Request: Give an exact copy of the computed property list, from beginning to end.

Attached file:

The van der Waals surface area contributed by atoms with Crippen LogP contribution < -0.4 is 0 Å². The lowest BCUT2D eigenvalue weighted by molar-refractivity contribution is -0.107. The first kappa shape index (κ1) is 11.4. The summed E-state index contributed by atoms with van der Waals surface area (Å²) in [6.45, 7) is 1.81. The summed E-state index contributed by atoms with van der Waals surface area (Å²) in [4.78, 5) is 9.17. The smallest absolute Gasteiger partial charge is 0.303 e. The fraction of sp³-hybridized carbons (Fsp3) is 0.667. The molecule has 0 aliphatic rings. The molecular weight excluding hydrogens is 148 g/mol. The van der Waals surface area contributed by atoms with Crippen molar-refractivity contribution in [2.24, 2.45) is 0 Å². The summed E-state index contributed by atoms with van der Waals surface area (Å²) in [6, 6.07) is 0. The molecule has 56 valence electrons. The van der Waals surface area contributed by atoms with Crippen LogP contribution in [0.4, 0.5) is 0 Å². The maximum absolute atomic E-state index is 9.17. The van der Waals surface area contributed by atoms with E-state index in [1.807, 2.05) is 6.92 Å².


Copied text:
The van der Waals surface area contributed by atoms with Crippen LogP contribution < -0.4 is 0 Å². The lowest BCUT2D eigenvalue weighted by molar-refractivity contribution is -0.107. The first kappa shape index (κ1) is 11.4. The summed E-state index contributed by atoms with van der Waals surface area (Å²) in [6.45, 7) is 1.81. The summed E-state index contributed by atoms with van der Waals surface area (Å²) in [4.78, 5) is 9.17. The smallest absolute Gasteiger partial charge is 0.303 e. The fraction of sp³-hybridized carbons (Fsp3) is 0.667. The molecule has 0 aliphatic rings. The molecular weight excluding hydrogens is 148 g/mol. The van der Waals surface area contributed by atoms with Crippen molar-refractivity contribution in [2.24, 2.45) is 0 Å². The summed E-state index contributed by atoms with van der Waals surface area (Å²) in [6, 6.07) is 0. The molecule has 56 valence electrons. The van der Waals surface area contributed by atoms with Crippen LogP contribution in [0.4, 0.5) is 0 Å². The maximum absolute atomic E-state index is 9.17. The van der Waals surface area contributed by atoms with E-state index in [1.807, 2.05) is 6.92 Å².